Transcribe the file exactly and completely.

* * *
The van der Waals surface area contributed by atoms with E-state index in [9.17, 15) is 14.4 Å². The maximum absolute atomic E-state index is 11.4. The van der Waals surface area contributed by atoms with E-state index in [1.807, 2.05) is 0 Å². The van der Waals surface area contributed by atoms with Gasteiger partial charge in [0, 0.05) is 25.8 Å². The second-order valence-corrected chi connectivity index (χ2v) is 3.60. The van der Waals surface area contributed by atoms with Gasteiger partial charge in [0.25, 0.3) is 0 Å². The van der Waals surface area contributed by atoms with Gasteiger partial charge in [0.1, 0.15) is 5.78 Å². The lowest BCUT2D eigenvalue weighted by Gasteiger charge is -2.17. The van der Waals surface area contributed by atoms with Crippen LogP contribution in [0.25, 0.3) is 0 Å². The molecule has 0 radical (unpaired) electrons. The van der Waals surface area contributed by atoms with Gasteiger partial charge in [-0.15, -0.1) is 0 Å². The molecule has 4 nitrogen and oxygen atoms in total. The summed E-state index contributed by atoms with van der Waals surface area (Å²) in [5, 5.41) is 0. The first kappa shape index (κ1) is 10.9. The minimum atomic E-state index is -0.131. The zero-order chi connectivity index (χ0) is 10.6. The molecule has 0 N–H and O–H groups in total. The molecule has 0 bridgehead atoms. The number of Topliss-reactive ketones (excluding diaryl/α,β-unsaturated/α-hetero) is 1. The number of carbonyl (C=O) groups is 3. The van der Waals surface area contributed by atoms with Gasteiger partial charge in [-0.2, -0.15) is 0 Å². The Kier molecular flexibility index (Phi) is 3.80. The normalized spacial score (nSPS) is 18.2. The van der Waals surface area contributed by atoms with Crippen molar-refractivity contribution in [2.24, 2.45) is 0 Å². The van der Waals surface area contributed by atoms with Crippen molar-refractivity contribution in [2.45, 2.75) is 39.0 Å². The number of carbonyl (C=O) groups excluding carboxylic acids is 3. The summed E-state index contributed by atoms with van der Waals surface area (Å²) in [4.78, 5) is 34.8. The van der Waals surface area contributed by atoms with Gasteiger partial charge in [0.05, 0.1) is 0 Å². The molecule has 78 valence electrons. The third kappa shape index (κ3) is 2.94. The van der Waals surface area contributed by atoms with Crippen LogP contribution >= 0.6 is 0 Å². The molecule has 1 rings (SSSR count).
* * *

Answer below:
The van der Waals surface area contributed by atoms with E-state index in [9.17, 15) is 14.4 Å². The maximum absolute atomic E-state index is 11.4. The van der Waals surface area contributed by atoms with E-state index in [1.807, 2.05) is 0 Å². The van der Waals surface area contributed by atoms with Gasteiger partial charge in [0, 0.05) is 25.8 Å². The second-order valence-corrected chi connectivity index (χ2v) is 3.60. The van der Waals surface area contributed by atoms with Gasteiger partial charge in [0.25, 0.3) is 0 Å². The van der Waals surface area contributed by atoms with Gasteiger partial charge in [0.1, 0.15) is 5.78 Å². The lowest BCUT2D eigenvalue weighted by Gasteiger charge is -2.17. The van der Waals surface area contributed by atoms with Crippen LogP contribution in [0.25, 0.3) is 0 Å². The molecule has 0 radical (unpaired) electrons. The van der Waals surface area contributed by atoms with Gasteiger partial charge in [-0.15, -0.1) is 0 Å². The molecule has 4 nitrogen and oxygen atoms in total. The summed E-state index contributed by atoms with van der Waals surface area (Å²) in [5, 5.41) is 0. The first kappa shape index (κ1) is 10.9. The minimum atomic E-state index is -0.131. The zero-order chi connectivity index (χ0) is 10.6. The molecule has 0 N–H and O–H groups in total. The molecule has 0 bridgehead atoms. The number of Topliss-reactive ketones (excluding diaryl/α,β-unsaturated/α-hetero) is 1. The number of carbonyl (C=O) groups is 3. The van der Waals surface area contributed by atoms with Gasteiger partial charge in [-0.2, -0.15) is 0 Å². The Kier molecular flexibility index (Phi) is 3.80. The normalized spacial score (nSPS) is 18.2. The van der Waals surface area contributed by atoms with Crippen molar-refractivity contribution in [2.24, 2.45) is 0 Å². The van der Waals surface area contributed by atoms with Crippen molar-refractivity contribution in [2.45, 2.75) is 39.0 Å². The number of carbonyl (C=O) groups excluding carboxylic acids is 3. The summed E-state index contributed by atoms with van der Waals surface area (Å²) in [4.78, 5) is 34.8. The van der Waals surface area contributed by atoms with Gasteiger partial charge in [0.05, 0.1) is 0 Å². The molecule has 78 valence electrons. The third kappa shape index (κ3) is 2.94. The van der Waals surface area contributed by atoms with Crippen LogP contribution >= 0.6 is 0 Å². The molecule has 1 rings (SSSR count).